Also called: SARS Disease, Severe Acute Respiratory Syndrome, SARS Virus
Vikram Tarugu, M.D., AGA, ACG
Severe acute respiratory syndrome (SARS) is a highly contagious respiratory disease which results in symptoms similar to those of influenza (flu). It is caused by a virus called SARS-associated coronavirus (SARS-CoV). SARS was first identified in 2002, when the World Health Organization (WHO) received reports from China of a new type of flu. Within months of the disease being reported, SARS had spread to four continents, infected over 8000 people and caused almost 800 deaths. The disease has been contained, although not completely eradicated, and the WHO regularly monitors high-risk areas for signs of new outbreaks.
The people most at risk for contracting SARS are those who travel to areas experiencing an outbreak of the disease. Healthcare workers and those who handle samples of SARS-CoV are also at risk, although taking preventative measures such as practicing stringent personal hygiene and wearing a mask have been shown to be effective. Older people or those with weak immune systems are more likely to experience complications and die from SARS than younger people.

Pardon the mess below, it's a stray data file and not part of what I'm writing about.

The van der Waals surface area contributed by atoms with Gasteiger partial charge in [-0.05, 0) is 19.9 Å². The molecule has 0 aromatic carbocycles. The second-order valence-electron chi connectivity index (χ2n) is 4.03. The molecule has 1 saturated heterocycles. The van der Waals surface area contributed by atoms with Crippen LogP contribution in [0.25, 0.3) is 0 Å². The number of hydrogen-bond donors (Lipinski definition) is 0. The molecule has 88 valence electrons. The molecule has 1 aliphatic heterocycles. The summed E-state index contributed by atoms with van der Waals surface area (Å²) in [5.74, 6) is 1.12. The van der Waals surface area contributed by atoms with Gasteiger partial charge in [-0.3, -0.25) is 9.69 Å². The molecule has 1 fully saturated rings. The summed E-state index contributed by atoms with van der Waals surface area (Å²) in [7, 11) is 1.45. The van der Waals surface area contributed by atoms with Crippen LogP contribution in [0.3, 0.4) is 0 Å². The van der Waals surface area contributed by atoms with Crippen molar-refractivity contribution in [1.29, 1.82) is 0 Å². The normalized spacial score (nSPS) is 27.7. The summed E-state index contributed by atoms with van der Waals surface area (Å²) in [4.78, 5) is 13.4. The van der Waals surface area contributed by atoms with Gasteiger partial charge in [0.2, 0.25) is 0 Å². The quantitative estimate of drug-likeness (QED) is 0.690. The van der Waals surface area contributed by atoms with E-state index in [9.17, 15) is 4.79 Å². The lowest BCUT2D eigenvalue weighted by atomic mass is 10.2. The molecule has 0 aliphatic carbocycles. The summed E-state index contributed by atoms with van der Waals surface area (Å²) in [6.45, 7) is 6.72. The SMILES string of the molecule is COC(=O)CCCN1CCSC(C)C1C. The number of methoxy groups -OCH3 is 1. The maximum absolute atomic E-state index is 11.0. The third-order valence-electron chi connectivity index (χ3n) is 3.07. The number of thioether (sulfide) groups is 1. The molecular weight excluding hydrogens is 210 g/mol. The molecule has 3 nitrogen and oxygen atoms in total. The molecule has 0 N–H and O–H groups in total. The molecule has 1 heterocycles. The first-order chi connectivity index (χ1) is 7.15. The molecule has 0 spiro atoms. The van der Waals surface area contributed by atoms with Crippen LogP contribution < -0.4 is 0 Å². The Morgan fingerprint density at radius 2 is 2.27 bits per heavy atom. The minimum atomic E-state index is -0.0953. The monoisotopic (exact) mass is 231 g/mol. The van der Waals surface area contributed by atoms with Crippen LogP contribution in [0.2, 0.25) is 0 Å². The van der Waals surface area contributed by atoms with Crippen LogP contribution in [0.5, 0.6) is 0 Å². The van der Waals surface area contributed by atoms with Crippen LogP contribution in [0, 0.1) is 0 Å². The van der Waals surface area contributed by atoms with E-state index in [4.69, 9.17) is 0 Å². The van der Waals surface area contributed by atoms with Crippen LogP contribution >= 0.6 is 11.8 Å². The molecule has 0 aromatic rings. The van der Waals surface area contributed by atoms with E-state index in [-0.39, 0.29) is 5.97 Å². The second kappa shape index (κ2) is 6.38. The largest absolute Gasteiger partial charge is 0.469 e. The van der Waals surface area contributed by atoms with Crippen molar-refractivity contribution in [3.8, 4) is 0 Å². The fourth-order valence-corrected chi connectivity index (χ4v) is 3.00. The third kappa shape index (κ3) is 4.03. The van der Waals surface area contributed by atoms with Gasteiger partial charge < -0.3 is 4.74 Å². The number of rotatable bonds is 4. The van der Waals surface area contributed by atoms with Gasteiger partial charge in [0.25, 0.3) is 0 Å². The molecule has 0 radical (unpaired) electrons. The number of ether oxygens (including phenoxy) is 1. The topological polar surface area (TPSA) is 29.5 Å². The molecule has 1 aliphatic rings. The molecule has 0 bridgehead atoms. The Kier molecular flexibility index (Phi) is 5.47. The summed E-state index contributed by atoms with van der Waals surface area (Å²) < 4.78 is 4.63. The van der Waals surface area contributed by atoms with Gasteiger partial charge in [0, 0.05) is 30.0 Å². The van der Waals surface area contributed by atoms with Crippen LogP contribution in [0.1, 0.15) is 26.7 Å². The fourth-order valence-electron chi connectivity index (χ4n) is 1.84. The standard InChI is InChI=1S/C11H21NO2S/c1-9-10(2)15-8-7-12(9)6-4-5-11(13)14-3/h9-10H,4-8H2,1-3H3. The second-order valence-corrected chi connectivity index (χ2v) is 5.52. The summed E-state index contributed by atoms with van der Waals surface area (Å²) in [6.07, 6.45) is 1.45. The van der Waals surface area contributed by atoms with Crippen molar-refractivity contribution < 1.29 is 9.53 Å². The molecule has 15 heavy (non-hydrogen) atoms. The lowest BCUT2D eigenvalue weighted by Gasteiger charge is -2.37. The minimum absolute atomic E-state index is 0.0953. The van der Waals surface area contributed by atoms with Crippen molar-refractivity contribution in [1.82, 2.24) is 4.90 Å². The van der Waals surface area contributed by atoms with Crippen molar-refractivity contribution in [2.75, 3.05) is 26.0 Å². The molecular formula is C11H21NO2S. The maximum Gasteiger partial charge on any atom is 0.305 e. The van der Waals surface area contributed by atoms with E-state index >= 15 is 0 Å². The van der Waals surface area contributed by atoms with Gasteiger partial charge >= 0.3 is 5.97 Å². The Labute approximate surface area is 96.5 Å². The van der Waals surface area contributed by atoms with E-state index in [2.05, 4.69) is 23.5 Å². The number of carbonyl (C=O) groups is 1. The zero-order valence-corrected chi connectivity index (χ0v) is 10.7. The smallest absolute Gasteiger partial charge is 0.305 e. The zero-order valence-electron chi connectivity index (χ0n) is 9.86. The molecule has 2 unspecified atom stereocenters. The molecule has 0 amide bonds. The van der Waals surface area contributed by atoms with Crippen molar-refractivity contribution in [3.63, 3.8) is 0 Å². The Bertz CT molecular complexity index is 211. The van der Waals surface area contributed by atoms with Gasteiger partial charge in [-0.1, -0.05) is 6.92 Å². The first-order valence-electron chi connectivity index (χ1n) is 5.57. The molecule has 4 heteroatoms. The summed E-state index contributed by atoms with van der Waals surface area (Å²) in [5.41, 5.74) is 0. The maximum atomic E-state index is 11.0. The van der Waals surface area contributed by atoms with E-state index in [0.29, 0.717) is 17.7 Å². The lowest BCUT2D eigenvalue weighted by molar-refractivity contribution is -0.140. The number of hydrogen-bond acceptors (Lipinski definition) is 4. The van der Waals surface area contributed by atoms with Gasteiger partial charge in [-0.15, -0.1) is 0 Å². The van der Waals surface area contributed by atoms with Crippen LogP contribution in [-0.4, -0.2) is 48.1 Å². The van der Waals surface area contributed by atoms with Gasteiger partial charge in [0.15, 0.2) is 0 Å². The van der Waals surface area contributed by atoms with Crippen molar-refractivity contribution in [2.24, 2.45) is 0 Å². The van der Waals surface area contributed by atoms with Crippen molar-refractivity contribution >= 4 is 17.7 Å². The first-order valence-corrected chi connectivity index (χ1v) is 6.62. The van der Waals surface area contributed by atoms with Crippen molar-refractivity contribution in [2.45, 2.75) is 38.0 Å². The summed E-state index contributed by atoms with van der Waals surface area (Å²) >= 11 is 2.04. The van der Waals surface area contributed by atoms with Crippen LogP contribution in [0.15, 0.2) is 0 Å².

If a physician suspects that someone may be infected with SARS, a number of tests may be conducted, most of which require blood or body-fluid samples. Treatment options are supportive and most people recover within two weeks with diligent home care, bed rest and plenty of fluids. People caring for infected people should take precautions against becoming infected themselves, including washing their hands regularly, wearing protective masks and gloves and disinfecting all surfaces that have come into contact with the infected person.
It is very important that people who develop flu-like symptoms and think they may have been in contact with someone with SARS notify their physician immediately. SARS is a highly contagious disease and can be fatal in some people. In some cases, isolation and quarantine may be required to prevent an outbreak of the disease.